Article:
India’s Finance Minister Nirmala Sitharaman stands next to Minister of State for Finance and Corporate Affairs Anurag Thakur (L) as she leaves her office to present the federal budget in the parliament in New Delhi, India, February 1, 2021. REUTERS/Anushree Fadnavis

In India’s 2021 budget, Finance Minister Nirmala Sitharaman proposed merging the four acts that presently govern capital markets and securities, namely the Securities and Exchange Board of India Act, 1992 (SEBI Act), the Depositories Act, 1996 (Depositories Act), Securities Contracts (Regulation) Act, 1956 (SCRA) and Government Securities Act, 2007 (Government Securities Act), to form a single securities markets code. 



While the SEBI Act provides for the setting up of a Securities and Exchange Board of India to protect the interests of investors in securities and to promote the development of and to regulate the securities market, the objective of the SCRA is to prevent undesirable transactions in securities by regulating the dealings in securities.

On the other hand, the Depositories Act regulates the depositories in securities of the country, while the Government Securities Act allows the Reserve Bank of India to amend the laws governing the government securities.

Naresh Thacker, partner, and Abhiraj Arora, associate partner, at Economic Laws Practice (ELP) say that the present acts have outlived their utility and are not sufficient to deal with changing dynamics. For some time now, stakeholders, have demanded that an efficient, lean, and modern framework be put in place which is in tune with the current requirements.

While it is the first time that the government has planned for the consolidation of SEBI regula-tions, it is not the first time that a common code has been proposed.

“In 2013, the Financial Sector Legislative Reforms Commission, under the chairmanship of retired Hon’ble Justice B N Srikrishna, had proposed repealing of various financial acts and establishment of a common Indian Financial Code (IFC). The idea behind IFC was to introduce a common code to regulate the financial market, to govern the aims, powers, and interplay between financial agen-cies, and to bring in much-needed organisation and efficiency to the financial regulatory framework,” Thacker and Arora say. “The idea behind the single securities code is similar, arguably, even iden-tical to the IFC and therefore, the legislature would be well advised to adopt some of the impor-tant provisions recommended by the Financial Sector Legislative Reforms Commission.”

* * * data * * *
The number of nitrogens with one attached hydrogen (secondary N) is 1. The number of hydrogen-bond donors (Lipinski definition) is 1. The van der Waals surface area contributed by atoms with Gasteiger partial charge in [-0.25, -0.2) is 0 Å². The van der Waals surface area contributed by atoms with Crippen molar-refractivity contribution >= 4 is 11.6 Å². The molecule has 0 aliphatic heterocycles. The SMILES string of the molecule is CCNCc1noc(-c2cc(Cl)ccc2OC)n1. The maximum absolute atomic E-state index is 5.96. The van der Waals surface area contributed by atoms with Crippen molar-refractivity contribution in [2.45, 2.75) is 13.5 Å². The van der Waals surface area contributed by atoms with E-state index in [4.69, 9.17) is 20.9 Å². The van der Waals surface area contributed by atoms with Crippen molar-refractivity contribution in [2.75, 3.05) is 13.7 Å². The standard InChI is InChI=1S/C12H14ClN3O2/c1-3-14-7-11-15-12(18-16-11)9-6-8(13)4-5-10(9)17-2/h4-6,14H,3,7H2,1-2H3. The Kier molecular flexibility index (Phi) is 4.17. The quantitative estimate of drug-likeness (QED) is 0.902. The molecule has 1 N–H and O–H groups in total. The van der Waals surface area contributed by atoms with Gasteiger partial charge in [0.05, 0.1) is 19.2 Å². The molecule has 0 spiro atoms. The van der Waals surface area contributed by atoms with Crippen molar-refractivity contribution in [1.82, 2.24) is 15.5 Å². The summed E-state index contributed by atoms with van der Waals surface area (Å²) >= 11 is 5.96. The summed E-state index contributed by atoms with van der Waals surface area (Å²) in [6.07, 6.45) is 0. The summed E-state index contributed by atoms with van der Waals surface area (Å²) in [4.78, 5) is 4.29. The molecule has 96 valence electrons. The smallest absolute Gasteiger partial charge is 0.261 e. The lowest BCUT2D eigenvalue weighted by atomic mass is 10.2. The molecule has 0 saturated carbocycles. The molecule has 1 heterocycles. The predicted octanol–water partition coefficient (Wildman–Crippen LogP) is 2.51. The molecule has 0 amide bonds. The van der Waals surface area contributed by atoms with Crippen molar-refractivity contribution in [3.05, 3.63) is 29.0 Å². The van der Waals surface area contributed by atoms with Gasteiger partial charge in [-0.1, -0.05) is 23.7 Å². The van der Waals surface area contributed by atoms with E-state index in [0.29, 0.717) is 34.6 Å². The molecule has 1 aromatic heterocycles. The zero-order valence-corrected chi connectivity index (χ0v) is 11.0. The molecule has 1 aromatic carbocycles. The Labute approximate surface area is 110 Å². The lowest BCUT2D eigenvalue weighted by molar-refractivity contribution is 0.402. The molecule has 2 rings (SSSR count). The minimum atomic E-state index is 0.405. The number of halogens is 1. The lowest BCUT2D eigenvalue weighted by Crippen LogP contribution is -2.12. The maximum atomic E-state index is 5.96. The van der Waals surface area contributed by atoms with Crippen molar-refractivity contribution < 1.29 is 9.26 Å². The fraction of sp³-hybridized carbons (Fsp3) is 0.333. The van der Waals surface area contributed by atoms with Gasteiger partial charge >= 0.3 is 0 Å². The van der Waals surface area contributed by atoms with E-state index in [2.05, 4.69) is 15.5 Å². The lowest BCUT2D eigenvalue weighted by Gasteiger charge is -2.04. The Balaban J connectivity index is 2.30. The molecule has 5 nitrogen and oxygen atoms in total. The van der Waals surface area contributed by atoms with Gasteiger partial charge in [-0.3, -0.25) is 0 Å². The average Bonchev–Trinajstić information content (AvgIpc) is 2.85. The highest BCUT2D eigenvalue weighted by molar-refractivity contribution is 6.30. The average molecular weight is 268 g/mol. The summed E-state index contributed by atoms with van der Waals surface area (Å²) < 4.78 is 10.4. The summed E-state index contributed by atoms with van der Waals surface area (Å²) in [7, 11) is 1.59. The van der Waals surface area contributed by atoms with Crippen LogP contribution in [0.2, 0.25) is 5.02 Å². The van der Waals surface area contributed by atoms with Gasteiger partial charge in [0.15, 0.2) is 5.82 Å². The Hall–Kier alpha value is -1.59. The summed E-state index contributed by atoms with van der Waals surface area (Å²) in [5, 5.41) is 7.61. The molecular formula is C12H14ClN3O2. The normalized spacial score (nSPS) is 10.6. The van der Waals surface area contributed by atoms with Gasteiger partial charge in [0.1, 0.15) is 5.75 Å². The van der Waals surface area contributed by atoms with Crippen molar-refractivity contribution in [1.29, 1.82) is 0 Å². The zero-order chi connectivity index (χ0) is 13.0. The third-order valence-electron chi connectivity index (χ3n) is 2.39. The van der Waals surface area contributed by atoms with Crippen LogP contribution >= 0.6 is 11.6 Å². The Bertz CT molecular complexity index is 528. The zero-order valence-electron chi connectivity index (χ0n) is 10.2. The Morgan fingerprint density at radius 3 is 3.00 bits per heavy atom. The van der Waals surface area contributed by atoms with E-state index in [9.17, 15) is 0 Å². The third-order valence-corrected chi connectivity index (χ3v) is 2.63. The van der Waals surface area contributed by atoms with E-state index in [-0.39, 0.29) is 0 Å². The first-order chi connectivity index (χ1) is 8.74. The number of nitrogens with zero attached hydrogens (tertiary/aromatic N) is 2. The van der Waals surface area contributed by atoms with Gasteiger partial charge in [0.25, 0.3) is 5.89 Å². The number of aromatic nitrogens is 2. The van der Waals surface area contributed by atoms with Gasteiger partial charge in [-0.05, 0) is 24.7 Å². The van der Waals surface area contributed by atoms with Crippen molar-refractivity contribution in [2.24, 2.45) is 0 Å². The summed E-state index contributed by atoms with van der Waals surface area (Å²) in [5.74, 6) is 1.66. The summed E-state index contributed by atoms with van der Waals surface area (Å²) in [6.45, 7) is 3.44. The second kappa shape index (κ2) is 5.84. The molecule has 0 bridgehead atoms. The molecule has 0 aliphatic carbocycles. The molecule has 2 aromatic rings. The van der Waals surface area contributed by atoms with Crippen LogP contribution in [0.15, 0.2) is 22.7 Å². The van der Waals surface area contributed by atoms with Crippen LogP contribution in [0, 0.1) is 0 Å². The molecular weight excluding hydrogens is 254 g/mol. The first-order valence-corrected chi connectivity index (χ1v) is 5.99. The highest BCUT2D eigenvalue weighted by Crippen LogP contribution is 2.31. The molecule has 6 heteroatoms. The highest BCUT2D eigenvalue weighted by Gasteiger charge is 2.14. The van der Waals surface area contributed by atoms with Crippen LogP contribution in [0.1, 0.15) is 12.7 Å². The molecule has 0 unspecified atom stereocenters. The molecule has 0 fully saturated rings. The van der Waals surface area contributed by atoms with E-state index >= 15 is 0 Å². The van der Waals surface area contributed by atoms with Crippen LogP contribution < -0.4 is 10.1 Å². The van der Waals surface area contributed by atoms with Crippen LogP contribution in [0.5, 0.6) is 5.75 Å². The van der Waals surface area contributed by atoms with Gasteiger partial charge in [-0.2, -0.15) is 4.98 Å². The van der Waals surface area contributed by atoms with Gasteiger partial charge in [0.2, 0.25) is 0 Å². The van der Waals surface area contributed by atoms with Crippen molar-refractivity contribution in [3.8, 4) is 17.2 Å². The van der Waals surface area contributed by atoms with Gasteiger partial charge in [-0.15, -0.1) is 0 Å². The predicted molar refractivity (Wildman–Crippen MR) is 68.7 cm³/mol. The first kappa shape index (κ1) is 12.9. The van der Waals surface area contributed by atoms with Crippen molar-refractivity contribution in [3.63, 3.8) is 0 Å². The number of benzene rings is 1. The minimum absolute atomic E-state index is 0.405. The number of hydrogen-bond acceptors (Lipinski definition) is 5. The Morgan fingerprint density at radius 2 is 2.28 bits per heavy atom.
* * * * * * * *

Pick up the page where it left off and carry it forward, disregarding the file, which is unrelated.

As the market still awaits the finer details of the act, experts are of the view that a single code will provide more operational effi-ciency. According to Thacker and Arora, as with any law, a consoli-dated securities market code will enable a simpler legal frame-work, lead to a lesser compliance, and cost burden, be more busi-ness-friendly and facilitate ease of participation in the securities market.

“A consolidated securi-ties market code will result in removal of duplication and also reduce overlap between the acts,” Thacker and Arora note. “This will provide clarity to all stake-holders, including market interme-diaries and the investor commu-nity at large and remove possible conflicts in the regulatory frame-work. Consolidation of multiple laws, ordinances, guidelines, regu-lations and circulars will provide much-needed relief to corporate India.”


While many are optimistic about the impact of the single code, there are some concerns which still need to be addressed. According to Thacker and Arora, while the single code is likely to prove beneficial, it comes with its share of trepida-tions like the ambiguities that are currently present.

Citing an example, they say: “There is no specific provision under the SCRA where any order passed by a clearing corporation can be challenged before the Securities Appellate Tribunal (SAT). However, in IL&FS Securities Services Ltd. Vs. NSE Clearing & Ors., the SAT held that decisions of clearing corpora-tions are appealable under Section 23L of the SCRA. This is one area where a gap exists, and more clarity is required.”

In another instance, Thacker and Arora also state that the Depositories Act does not provide for an appeal against decisions of depositories. Currently, appeals lie only against orders passed against a depository. Hence, they believe that more clarity is necessary to understand the powers of appeal against an order of a depository.


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